Posted April 8, 2014
On Monday, the U.S. Energy Information Administration (EIA) released a remarkable new projection showing that given certain conditions and with the right policies in place the United States could reach energy self-sufficiency within two decades. It’s the first time EIA has projected that net imports’ share of liquid fuels consumption could reach zero – basically, that domestic production would exceed imports. Key to EIA’s scenario: access to domestic reserves.
On Tuesday, new Bureau of Land Management data showed that if EIA’s projection is to be realized, a new approach to energy development on federal lands will be needed. BLM statistics show that leasing and permitting on federal lands in fiscal year 2013 both were down, hitting their lowest numbers in years. Also down: new wells drilled.
Posted April 3, 2014
How American Energy Could Change the World
BBC: The holy grail of American leaders over the past four decades, from Richard Nixon to Barack Obama, has been energy independence, and thanks to shale oil and gas, the dream could soon become reality.
The International Energy Agency (IEA) and oil giant BP certainly think so - they believe the US will be energy independent by 2035.
As Mr Obama said in his State of the Union address last year: "After years of talking about it, we are finally poised to control our own energy future."
No-one is suggesting America will stop importing power overnight, but being largely self-sufficient in energy could have widespread implications not just for the US, but for the rest of the world.
Posted March 28, 2014
Safe and responsible development of America’s vast oil and natural gas reserves located in shale and other tight-rock formations created the U.S. energy revolution, which continues to this day. Thanks to advanced hydraulic fracturing and horizontal drilling, the U.S. is an energy superpower. The numbers on shale energy, according to the U.S. Energy Information Administration (EIA):
- 3.5 million barrels per day of oil production – 45 percent of the U.S. total
- 40 billion cubic feet per day of natural gas production – 60 percent of the U.S. total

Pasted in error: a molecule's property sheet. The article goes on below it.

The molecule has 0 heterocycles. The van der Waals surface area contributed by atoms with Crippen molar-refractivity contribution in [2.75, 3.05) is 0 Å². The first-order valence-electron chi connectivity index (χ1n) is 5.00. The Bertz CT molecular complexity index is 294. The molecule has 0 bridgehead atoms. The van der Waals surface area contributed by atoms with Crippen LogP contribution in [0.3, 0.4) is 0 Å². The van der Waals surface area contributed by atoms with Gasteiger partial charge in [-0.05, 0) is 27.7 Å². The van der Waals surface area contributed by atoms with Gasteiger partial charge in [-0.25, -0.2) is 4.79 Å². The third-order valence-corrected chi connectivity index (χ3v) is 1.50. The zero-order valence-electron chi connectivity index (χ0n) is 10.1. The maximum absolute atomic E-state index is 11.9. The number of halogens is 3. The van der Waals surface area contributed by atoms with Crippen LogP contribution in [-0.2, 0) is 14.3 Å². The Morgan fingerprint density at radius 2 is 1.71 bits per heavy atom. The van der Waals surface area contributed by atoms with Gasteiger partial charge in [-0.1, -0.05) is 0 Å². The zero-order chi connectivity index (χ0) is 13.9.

Posted March 20, 2014
A new study conducted for the U.S. Conference of Mayors underscores the significant economic link between America’s energy renaissance and a surge in U.S. manufacturing job creation and business activity. Some of the key findings in the IHS Global Insight study:
- Abundant supplies of natural gas and oil lowered costs and increased refining volumes, resulting in a surge in plastic, rubber, resin and chemical manufacturing. These industries saw a combined employment increase of 2.6 percent across all metropolitan areas (2011-2012).
- Energy-intensive manufacturing added more than 196,000 jobs and increased real sales by $124 billion in the nation’s metro areas from 2010-2012.
- Energy-intensive manufacturing will expand by more than 1 percent annually nationwide through 2020, with 72 percent of those jobs going to U.S. metro areas.
Posted March 18, 2014
Colorado Breaks Nearly 60-Year Record for Oil Production
Denver Business Journal: Colorado’s booming energy industry produced nearly 63.2 million barrels of crude oil in 2013, a new state record for annual oil production, according to a Denver Business Journal review of records from the Colorado Oil and Gas Conservation Commission (COGCC), which oversees the multi-billion dollar industry.
That’s a 28 percent jump from 2012, when the state’s oil and gas wells produced nearly 49.3 million barrels of oil, according to COGCC records.